* Firms don’t think deal would substantially cut competition
* Say will work with Competition Commission
* Commission’s investigation expected to take six months
* Shares in Britvic down 8 pct, A.G. Barr 3 pct
By Neil Maidment
LONDON, Feb 14 (Reuters) - Soft drink firms Britvic and A.G. Barr will work together to show that their proposed merger will not reduce competition after the deal was referred to Britain’s anti-trust watchdog.
The tie-up, agreed in November, would bring together Britvic’s PepsiCo drinks plus Robinsons and Tango brands and Barr’s Rubicon and Irn-Bru, the orange fizzy drink that out-sells Coca-Cola in Scotland.
But the all-share deal to create one of Europe’s biggest drinks firms was referred by the Office of Fair Trading to the regulator on Wednesday due to competition concerns over certain brands.
Shares in Britvic were down 8.5 percent at 384 pence at 1156 GMT, with smaller rival Barr down 3 percent at 500.5 pence.
The two companies said on Thursday there was compelling rationale for clearance.
“A.G. Barr and Britvic believe that the merger will not result in a substantial lessening of competition and that they will be able to demonstrate this to the Competition Commission.”
The OFT’s referral centres on its concerns around a loss of competition between brands such as Britvic’s Pepsi and Tango and Barr’s Irn-Bru and Orangina.
But analysts believe this could be overcome.
“The competition concerns ... could be dealt with through the termination of licensing Orangina in the UK, and the sale of smaller non-core brands,” Canaccord Genuity analyst Wayne Brown said.
“Orangina accounts for around 5 to 10 million pounds of sales for Barr, hardly a competitive stumbling block in a soft drinks market worth 9 billion,” he said.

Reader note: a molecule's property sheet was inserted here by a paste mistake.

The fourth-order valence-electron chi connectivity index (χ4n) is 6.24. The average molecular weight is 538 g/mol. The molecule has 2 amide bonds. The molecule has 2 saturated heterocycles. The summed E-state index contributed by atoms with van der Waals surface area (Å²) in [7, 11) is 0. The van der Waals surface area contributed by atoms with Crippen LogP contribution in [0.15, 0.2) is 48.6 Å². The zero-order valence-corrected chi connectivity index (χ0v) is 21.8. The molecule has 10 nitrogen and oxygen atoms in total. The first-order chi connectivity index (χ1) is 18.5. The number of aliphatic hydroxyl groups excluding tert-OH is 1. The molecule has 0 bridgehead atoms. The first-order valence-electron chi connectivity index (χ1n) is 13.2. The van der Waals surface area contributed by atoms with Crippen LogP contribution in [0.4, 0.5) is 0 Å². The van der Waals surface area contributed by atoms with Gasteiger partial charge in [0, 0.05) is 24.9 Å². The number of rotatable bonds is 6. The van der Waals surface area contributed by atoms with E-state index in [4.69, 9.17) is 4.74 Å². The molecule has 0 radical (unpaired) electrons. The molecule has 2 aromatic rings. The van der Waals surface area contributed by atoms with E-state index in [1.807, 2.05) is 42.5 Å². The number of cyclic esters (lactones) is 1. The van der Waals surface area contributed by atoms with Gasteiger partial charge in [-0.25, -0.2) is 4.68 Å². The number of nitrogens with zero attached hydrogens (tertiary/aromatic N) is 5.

The Commission’s investigation is expected to take six months. The companies said that if clearance were obtained they would reconsider the terms of the merger at that time.
The rationale for the deal is a greater buying power as an enlarged group, while Barr would benefit from Britvic’s ties with big UK retailers, and Britvic from Barr’s relationship with independent firms. The deal would also open up Britvic’s international markets to Barr.
The combined group’s UK market share would rise to 14 percent compared with Coca-Cola’s 28 percent.
The competition referral marks another setback for Britvic which last year had to recall its Fruit Shoot children’s drink over faulty caps. This hit sales and contributed to a 19 percent fall in group annual pretax profit.
Under the original merger agreement, approved by shareholders, the combined group - worth just under 1.6 billion pounds at current market value - was to be run by Barr chief executive Roger White and would have resulted in a 63 percent stake for Britvic shareholders with AG Barr investors holding the rest.
On Wednesday it appointed Simon Litherland as CEO with immediate effect. He replaces Paul Moody, who is retiring.
In November, Britvic posted a 5 percent rise in first quarter revenue and said it would step-up distribution of Fruit Shoot in the United States and Spain this year.
Barr said in December revenue for the 18 weeks to Dec. 1 had risen 9 percent.